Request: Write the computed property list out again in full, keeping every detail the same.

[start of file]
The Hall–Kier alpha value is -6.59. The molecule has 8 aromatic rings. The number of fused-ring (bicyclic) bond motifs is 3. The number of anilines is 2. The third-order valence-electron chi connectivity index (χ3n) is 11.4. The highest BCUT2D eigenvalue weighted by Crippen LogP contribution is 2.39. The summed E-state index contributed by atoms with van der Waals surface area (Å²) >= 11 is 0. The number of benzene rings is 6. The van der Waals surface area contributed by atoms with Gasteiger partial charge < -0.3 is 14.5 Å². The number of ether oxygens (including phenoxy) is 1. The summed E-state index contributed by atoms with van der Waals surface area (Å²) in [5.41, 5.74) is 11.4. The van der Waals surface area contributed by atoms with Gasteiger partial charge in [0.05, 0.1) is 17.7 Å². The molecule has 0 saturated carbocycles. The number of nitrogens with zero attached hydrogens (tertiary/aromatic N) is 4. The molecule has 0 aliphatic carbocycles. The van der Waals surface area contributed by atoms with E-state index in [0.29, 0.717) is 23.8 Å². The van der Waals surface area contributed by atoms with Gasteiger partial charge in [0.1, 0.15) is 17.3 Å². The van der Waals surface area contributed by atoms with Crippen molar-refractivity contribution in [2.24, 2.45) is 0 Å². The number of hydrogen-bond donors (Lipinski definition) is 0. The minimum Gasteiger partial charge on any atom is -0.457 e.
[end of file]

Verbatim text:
The Hall–Kier alpha value is -6.59. The molecule has 8 aromatic rings. The number of fused-ring (bicyclic) bond motifs is 3. The number of anilines is 2. The third-order valence-electron chi connectivity index (χ3n) is 11.4. The highest BCUT2D eigenvalue weighted by Crippen LogP contribution is 2.39. The summed E-state index contributed by atoms with van der Waals surface area (Å²) >= 11 is 0. The number of benzene rings is 6. The van der Waals surface area contributed by atoms with Gasteiger partial charge < -0.3 is 14.5 Å². The number of ether oxygens (including phenoxy) is 1. The summed E-state index contributed by atoms with van der Waals surface area (Å²) in [5.41, 5.74) is 11.4. The van der Waals surface area contributed by atoms with Gasteiger partial charge in [0.05, 0.1) is 17.7 Å². The molecule has 0 saturated carbocycles. The number of nitrogens with zero attached hydrogens (tertiary/aromatic N) is 4. The molecule has 0 aliphatic carbocycles. The van der Waals surface area contributed by atoms with E-state index in [0.29, 0.717) is 23.8 Å². The van der Waals surface area contributed by atoms with Gasteiger partial charge in [0.1, 0.15) is 17.3 Å². The van der Waals surface area contributed by atoms with Crippen molar-refractivity contribution in [2.24, 2.45) is 0 Å². The number of hydrogen-bond donors (Lipinski definition) is 0. The minimum Gasteiger partial charge on any atom is -0.457 e.